ShareThis Page
Westmoreland

Greensburg YMCA programs drawing more participants from Unity, Latrobe

Jeff Himler
| Thursday, Aug. 9, 2018, 10:48 p.m.
Children take part in a youth soccer game recently as part of a Unity Township program operated by the Greensburg YMCA.
Children take part in a youth soccer game recently as part of a Unity Township program operated by the Greensburg YMCA.

The Greensburg YMCA registered a third more Latrobe and Unity residents in its programs last year compared to 2016, and now the organization is looking to expand its group exercise sessions at the Unity municipal building.

Registered participants in YMCA programs from the township or Latrobe grew from 176 in 2016 to 233 last year, Shawn Rause, sports director for the Greensburg Y, told Unity’s supervisors on Thursday. Midway through 2018, the annual registration figure has reached 116, half of last year’s total.

The Y is about three years into a five-year agreement to provide recreational programs for Unity at an annual cost of $50,000.

A summer camp the Y offers on park grounds and a small lake adjacent to the township building has grown in popularity among schoolkids who have completed grades K-8. Participation grew from 25 children in 2016 to 39 last year and is holding at 36 this summer, Rause reported.

The camp, which offers an extended-day enrollment option, wraps up Aug. 17. Activities include kayaking, fishing, games, crafts and field trips.

“Your programs are obviously doing well,” supervisors Chairman John Mylant told Rause. “It is nice to see kids on the lake.”

The township pulled out of a previous recreational partnership with Latrobe and the Greater Latrobe School District that had cost Unity about $162,000 per year. But, under the terms of Unity’s new recreational agreement, the Y is offering free youth memberships to any Greater Latrobe resident age 18 or younger — including those who live in Unity, Latrobe or Youngstown.

Y members pay fees for gymnastics programs and swim lessons that are about half what non-members are charged, Rause noted. A number of Latrobe and Unity residents have taken advantage of the reduced fee to sign up for the Y’s gymnastics program, with enrollment of 38 in 2016, 61 in 2017 and 37 so far this year.

Unity and Latrobe participants in Y aquatics grew from 27 to 33 during the same period.

The Y’s youth soccer programs — including a Tots program at the township property, drew 54 Unity and Latrobe participants last year, up from 41 in 2016; 45 have signed up so far this year.

“We typically get 15 to 30 kids in our sessions,” Rause said, noting the program includes winter practice sessions.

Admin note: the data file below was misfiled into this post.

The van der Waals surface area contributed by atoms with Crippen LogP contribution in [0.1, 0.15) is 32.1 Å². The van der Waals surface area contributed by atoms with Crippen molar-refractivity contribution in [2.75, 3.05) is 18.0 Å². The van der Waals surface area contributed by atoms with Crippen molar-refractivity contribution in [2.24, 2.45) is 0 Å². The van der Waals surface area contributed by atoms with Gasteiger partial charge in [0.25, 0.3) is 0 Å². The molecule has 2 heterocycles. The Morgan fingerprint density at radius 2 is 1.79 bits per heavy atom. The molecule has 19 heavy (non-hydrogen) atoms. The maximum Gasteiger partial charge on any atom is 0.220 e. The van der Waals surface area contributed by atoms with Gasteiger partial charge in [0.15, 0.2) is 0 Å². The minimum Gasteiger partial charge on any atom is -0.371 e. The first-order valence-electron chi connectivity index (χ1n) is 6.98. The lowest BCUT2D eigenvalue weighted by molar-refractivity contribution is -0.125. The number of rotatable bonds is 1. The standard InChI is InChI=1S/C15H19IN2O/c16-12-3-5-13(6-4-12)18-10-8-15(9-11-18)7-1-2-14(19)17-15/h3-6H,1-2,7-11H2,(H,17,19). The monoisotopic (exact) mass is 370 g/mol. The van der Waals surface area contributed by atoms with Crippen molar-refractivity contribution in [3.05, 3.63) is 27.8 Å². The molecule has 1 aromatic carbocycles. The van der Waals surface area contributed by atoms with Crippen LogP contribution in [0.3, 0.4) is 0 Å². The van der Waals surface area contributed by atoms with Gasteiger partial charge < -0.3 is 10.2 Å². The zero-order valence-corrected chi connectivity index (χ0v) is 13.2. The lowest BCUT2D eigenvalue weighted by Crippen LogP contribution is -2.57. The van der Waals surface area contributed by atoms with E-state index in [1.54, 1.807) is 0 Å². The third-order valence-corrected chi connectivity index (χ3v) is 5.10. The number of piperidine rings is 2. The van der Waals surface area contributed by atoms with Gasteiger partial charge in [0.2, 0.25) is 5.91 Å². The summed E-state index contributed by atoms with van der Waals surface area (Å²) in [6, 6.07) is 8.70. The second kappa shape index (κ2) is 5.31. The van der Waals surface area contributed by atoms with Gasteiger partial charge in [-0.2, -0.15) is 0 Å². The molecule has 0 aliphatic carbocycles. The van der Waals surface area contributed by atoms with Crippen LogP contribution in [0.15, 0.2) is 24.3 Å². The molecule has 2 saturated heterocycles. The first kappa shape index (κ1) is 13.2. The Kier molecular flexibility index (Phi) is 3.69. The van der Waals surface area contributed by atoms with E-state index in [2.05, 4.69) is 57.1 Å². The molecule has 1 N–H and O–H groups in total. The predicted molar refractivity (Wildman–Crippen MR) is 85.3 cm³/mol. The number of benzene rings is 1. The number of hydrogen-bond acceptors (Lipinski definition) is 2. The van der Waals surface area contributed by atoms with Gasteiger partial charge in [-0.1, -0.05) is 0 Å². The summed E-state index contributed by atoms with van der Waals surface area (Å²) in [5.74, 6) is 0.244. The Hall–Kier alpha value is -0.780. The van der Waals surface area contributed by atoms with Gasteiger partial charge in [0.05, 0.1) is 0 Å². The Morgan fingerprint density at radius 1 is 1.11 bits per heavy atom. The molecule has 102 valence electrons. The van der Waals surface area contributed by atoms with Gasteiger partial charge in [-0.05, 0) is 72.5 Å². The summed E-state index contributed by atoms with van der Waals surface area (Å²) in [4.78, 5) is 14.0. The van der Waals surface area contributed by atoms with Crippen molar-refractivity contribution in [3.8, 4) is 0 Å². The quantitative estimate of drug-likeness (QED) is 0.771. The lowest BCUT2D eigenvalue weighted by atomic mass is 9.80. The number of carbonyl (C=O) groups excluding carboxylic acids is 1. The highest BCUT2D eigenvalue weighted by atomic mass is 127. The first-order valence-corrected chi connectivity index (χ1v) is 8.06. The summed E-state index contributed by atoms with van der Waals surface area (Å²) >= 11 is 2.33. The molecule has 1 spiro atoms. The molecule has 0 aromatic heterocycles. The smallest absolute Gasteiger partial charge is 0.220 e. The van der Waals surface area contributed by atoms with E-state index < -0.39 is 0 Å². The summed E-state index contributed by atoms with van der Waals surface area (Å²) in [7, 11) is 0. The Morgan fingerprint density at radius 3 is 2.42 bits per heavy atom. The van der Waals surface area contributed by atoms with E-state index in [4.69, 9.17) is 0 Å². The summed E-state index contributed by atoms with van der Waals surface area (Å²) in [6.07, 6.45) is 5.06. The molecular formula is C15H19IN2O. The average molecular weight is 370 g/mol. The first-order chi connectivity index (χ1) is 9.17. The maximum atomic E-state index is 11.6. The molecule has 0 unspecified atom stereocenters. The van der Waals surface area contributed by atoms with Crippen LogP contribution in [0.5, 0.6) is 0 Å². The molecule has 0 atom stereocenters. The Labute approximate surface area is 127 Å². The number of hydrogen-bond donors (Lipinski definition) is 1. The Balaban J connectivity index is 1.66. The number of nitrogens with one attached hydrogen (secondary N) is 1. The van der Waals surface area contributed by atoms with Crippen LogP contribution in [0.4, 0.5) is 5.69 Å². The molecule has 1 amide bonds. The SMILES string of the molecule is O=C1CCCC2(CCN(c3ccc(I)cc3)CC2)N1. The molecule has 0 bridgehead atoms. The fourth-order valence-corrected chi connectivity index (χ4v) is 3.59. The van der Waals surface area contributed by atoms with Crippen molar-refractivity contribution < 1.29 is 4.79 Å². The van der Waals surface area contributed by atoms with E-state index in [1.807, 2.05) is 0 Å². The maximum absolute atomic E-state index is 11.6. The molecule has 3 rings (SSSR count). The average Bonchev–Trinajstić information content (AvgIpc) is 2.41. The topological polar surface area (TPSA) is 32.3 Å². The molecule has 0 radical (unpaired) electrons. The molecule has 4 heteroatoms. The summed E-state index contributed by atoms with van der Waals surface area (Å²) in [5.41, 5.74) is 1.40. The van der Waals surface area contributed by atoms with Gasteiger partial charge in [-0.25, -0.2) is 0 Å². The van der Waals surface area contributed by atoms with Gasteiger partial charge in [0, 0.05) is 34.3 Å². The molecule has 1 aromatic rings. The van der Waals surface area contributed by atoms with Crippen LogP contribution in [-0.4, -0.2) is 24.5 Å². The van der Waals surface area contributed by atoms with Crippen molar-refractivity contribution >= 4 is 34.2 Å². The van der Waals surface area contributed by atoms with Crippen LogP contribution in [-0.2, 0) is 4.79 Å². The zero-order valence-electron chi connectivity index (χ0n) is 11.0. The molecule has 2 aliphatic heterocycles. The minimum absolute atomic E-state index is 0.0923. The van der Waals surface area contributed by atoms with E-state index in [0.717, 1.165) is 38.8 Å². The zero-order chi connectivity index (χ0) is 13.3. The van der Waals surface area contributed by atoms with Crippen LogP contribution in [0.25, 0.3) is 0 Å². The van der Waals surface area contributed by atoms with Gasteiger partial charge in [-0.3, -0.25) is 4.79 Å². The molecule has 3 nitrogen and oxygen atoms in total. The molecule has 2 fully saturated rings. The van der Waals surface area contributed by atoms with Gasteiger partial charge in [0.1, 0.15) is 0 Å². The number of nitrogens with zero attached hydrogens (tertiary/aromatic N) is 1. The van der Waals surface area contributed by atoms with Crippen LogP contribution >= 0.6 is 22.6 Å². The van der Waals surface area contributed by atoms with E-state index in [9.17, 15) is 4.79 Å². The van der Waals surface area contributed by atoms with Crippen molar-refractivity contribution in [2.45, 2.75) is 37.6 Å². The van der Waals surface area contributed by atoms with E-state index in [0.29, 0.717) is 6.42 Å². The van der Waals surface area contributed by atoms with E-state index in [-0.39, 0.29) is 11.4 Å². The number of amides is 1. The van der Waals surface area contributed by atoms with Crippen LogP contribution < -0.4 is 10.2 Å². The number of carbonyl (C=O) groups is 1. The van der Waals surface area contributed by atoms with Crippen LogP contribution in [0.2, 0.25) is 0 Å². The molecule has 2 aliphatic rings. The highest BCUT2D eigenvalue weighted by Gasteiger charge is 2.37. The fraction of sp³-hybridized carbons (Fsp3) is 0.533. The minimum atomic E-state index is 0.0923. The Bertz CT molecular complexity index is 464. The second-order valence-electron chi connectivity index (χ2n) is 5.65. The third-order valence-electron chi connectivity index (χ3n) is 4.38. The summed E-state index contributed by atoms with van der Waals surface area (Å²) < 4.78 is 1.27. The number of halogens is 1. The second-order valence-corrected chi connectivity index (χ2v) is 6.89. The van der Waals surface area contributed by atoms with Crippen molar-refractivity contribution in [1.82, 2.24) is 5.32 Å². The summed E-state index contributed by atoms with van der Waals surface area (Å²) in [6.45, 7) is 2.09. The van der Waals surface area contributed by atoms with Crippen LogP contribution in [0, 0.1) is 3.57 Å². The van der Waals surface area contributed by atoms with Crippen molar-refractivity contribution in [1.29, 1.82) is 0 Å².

Unity exercise sessions, which mostly appeal to senior citizens, are held 10 to 11:30 a.m. Mondays and Wednesdays in the supervisors’ meeting room. With participation increasing from just two in 2016 to 15 so far this year, the Y plans to add Friday sessions in September and could add a fourth day next year, said Dave Paul, aquatics and wellness director.

Jeff Himler is a Tribune-Review staff writer. You can contact Jeff at 724-836-6622, jhimler@tribweb.com or via Twitter @jhimler_news.

TribLIVE commenting policy

You are solely responsible for your comments and by using TribLive.com you agree to our Terms of Service.

We moderate comments. Our goal is to provide substantive commentary for a general readership. By screening submissions, we provide a space where readers can share intelligent and informed commentary that enhances the quality of our news and information.

While most comments will be posted if they are on-topic and not abusive, moderating decisions are subjective. We will make them as carefully and consistently as we can. Because of the volume of reader comments, we cannot review individual moderation decisions with readers.

We value thoughtful comments representing a range of views that make their point quickly and politely. We make an effort to protect discussions from repeated comments either by the same reader or different readers

We follow the same standards for taste as the daily newspaper. A few things we won't tolerate: personal attacks, obscenity, vulgarity, profanity (including expletives and letters followed by dashes), commercial promotion, impersonations, incoherence, proselytizing and SHOUTING. Don't include URLs to Web sites.

We do not edit comments. They are either approved or deleted. We reserve the right to edit a comment that is quoted or excerpted in an article. In this case, we may fix spelling and punctuation.

We welcome strong opinions and criticism of our work, but we don't want comments to become bogged down with discussions of our policies and we will moderate accordingly.

We appreciate it when readers and people quoted in articles or blog posts point out errors of fact or emphasis and will investigate all assertions. But these suggestions should be sent via e-mail. To avoid distracting other readers, we won't publish comments that suggest a correction. Instead, corrections will be made in a blog post or in an article.

click me